The biggest shake up in personal data protection in 20 years will soon hit businesses in the EU. The fines for non-compliancy are greater than ever. Is your organization ready and prepared for the new legislation?
What is GDPR?
The General Data Protection Register (GDPR) is the EU’s new legislation on data privacy. It’s aim is to provide greater data protection to individuals based in the EU. It replaces the EU’s Data Protection Directive as well as the UK’s Data Protection Act and it comes into force in less than 1 year, in May 2018.
Who does it affect?
GDPR affects any business, whatever size, that handles personal data of EU individuals. The penalties are severe for any organizations that are found to be non-compliant, with fines of up to €20M or 4% annual turnover.
One of the most important changes is increased jurisdiction, with the legislation now also applying to businesses that provide services into the EU, with US-based companies arguably amongst those most affected.
How does it relate to HR departments?
The principles of GDPR are largely similar to the EU Data Protection Directive, but are intended to “raise the bar” for privacy protection of EU individuals. The main differences that have an impact on HR responsibilities include:
1. The right to be forgotten – organizations must erase employees data upon request.
2. Employee consent – organizations must seek consent from an employee in order to process the employee’s personal data. Such consent must be unambiguous and the refusal to give consent must not be detrimental to the employee.
3. Right to access – organizations must provide individuals access to the personal data being tracked upon request and must also provide a way for employees to be able to request the correction of incorrect data.
4. Breach notification – Organizations must notify the supervisory authority within 72 hours of a breach and must also notify employees without undue delay if the breach might affect their rights and freedoms.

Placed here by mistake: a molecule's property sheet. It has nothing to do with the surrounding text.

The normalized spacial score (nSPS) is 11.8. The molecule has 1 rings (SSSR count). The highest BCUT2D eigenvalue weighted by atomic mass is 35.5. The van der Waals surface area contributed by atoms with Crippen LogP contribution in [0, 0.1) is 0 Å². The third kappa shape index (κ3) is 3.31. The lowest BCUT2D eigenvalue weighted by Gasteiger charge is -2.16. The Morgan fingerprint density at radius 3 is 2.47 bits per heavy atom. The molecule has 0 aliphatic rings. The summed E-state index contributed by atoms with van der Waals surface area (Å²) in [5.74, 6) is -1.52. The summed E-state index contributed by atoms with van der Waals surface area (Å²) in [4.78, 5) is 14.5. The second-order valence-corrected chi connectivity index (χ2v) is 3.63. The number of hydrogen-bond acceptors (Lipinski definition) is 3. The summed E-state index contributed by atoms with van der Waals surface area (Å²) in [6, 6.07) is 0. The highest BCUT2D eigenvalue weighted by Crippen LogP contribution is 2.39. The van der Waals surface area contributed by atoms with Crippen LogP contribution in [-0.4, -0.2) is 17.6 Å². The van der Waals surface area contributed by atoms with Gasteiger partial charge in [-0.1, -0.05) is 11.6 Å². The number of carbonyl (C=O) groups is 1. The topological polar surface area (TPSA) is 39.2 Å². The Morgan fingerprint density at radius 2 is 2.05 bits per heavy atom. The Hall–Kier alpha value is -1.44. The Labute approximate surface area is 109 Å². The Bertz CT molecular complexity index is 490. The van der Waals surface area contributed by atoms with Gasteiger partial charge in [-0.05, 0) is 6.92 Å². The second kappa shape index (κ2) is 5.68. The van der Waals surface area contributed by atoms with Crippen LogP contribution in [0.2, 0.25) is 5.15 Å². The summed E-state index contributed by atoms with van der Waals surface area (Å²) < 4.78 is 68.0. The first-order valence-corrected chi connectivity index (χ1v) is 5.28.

5. Data portability – organizations must provide a way for employees to transmit their personal data to another entity.
6. Privacy by design – organizations that collect personal data should only store such data for as long as is necessary and should limit access of such data to only those that need access to it.
7. Greater fines for non compliance -fines of up to €20M or 4% annual turnover.
What preparation can HR departments do now?
1. Audit your current situation. Identify the data systems within your organization that store or process personal information and how they will need to be improved or replaced. For instance, if your department uses spreadsheets to record employee information, consider switching to an HR system that can help facilitate GDPR compliance.
2. Establish a data breach policy and a data retention policy and identify which data systems this should affect and ensure that such data systems are capable and configurable to comply with the policy.
3. Consider how you will establish procedures for providing employees access to their own personal data and for meeting data correction requests. Systems that provide some level of employee self-service will reduce the overhead and onus on HR departments for meeting the new 30 day deadline on responding to requests.
4. Review your current employee contracts for clauses around data protection and consents for storage and processing of personal information. Such clauses may not be considered “unambiguous consent” under the new GDPR legislation. Decide how you will obtain specific consent for specific purposes and how you will maintain detailed records to demonstrate when and how consent was given. Also work out how your processes will deal with the withdrawal of consent or refusal to give consent.
5. Consider where your employee’s personal data is stored. If it is stored on your behalf by a supplier that hosts the data outside the EU then consider finding a way to move the data to the EU. If this is unfeasible then, to comply with GDPR, you should ensure that such suppliers provide an adequate level of protection to employee data.
With the penalties for non-compliance great than ever and with the deadline fast approaching there is no time like the present to start planning for the new GDPR legislation.
Simon Bates is CEO of Workteam, an HR Management System for businesses of all sizes with a focus on growing employee engagement. Visit http://workte.am to find out how it can benefit your organization.